Councilor Heather Hill said she thinks it’s very important to protect the sensitive communities and commended the team for identifying them in the most recent draft.

“I do continue to have a concern around the impacts of Airbnb because right now we’re a community that doesn’t enforce Airbnb [regulations] … we’re almost setting up a situation where we’ll be inviting some of that behavior because people will be living on their property and there will be other units in which that they rent,” Hill said. “I just really hope that we can explore ways that we can minimize that, because I think that we already have a lot of housing stock that’s not being utilized effectively because of those types of dynamics, and I’m just fearful of that happening across the city.”

Mayor Nikuyah Walker is concerned that further development into areas like the IX Art Park area, which borders the Crescent Halls public housing facility and two other low-income housing complexes, could have unintended consequences and displace marginalized families even if it is intended to provide affordable housing.

“… you’re talking about available land in the city that’s privately owned so that owner will be able to do what they choose to, but you’re also talking about areas that have been predominantly Black and low income and the continual gentrification and possible displacement of families who live in those areas and what’s already happening in that area,” Walker said.

She asked the team to be mindful of where increased development would occur and to spread it out rather than concentrate it in areas that are already highly-populated and traditionally occupied by low income, Black and minority families.

Councilor Michael Payne voiced his concern that not enough areas of the city that are susceptible to gentrification are designated under the sensitive protection.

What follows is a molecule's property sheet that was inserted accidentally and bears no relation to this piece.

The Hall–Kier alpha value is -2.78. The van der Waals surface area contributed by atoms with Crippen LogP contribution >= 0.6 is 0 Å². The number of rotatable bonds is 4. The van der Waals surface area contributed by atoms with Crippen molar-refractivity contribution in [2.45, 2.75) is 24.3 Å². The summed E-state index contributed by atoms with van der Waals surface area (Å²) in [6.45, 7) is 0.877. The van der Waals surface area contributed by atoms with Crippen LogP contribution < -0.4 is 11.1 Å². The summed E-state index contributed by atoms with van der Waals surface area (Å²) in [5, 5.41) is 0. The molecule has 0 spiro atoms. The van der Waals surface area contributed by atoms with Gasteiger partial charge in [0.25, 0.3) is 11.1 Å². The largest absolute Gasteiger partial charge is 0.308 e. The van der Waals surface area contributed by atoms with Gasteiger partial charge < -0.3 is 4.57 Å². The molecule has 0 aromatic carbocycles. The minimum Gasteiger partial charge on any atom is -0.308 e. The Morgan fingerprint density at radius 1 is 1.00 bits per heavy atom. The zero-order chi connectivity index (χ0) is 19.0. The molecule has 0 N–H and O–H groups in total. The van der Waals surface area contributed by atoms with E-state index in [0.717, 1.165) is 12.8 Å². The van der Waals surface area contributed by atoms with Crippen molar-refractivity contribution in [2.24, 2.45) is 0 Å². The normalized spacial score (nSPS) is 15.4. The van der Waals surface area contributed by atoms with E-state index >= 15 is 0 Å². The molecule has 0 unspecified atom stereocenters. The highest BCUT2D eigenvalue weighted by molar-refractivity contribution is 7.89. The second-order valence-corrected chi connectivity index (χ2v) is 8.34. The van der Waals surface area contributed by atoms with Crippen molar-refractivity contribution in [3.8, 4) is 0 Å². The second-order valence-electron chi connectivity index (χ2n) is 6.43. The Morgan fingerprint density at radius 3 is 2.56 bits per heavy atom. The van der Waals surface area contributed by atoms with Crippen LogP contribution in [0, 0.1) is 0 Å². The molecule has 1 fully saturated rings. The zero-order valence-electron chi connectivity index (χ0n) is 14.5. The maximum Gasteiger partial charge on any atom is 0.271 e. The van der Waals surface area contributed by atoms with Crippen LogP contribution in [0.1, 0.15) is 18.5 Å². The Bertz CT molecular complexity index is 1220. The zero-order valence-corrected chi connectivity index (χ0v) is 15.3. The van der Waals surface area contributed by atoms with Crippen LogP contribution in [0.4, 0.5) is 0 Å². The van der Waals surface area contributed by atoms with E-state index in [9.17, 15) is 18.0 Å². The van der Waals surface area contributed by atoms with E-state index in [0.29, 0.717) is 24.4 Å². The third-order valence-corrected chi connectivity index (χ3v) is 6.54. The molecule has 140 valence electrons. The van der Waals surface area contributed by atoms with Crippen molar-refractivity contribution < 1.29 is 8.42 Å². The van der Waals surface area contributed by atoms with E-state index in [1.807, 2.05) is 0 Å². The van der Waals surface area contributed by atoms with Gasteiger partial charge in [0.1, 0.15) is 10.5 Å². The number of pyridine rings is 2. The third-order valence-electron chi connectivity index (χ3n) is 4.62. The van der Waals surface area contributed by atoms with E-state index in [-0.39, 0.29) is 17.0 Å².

“I think there’s still some neighborhoods that you haven’t defined as sensitive neighborhoods that will be at risk of displacement and gentrification, particularly if there is a high percentage of renters in those neighborhoods,” Payne said. “I think there will be an even greater risk if the approach isn’t expanded throughout more of the city, whether that be through inclusionary zoning or an affordable housing overlay to accomplish that.”

Councilors were generally supportive of increased density within the city as long as more housing options are affordable.

“I’m also in favor of us exploring ways that we can expand or that incentive to build affordable units … so that we do have a greater range of affordability throughout the city and not just … in the sensitive areas,” Hill said.

Walker said she is concerned about how affordable housing is defined.

“It’s not clear and it means something different to everyone so it is a conversation we need to have as a community … it’s been something that we’ve been discussing, and we need to define it for us in our community,” Walker said.

Snook agreed with Walker, and said he wants to also see increased housing for the middle class as well. He noted that many middle class people who work within the city of Charlottesville cannot afford to live in the city and end up buying or renting homes within the surrounding counties.

“We have a lot of rich people, a fair number of poor people, the middle class has always been missing … middle class folks have tended to move out to [Albemarle] County or other places, because they couldn’t find something in Charlottesville. And now, that may not be a crisis, but it’s an important problem,” Snook said.

Einsweiler said tweaks will be made to whichever map is approved for it when zoning ordinances are drafted to work out any logistical issues that may come up.

The Cville Plans Together team will be working with City Attorney Lisa Robinson to ensure all parts of the proposed map will follow city laws, particularly in regards to subdivision regulations and affordable housing. There may be another draft presented in the next several weeks that would make tweaks to the September draft.

There will be another joint hearing between City Council and the Planning Commission to discuss the map on Oct. 12. Council will have its own hearing on the map on Nov. 15.

The Planning Commission will vote to make a recommendation to City Council to either approve the Land Use Map or send it back for more work.

Planning Commissioner Jody Lahendro said he still has concerns and would like to see another draft for the Planning Commission to vote on that would be passed on to City Council.

Planning Commissioner Hosea Mitchell said it is important for the map to be voted on by City Council while this particular group of councilors is in office so the new elected council in January doesn’t have to be re-educated on the map.

“This is a living, breathing document … it will change,” Mitchell said.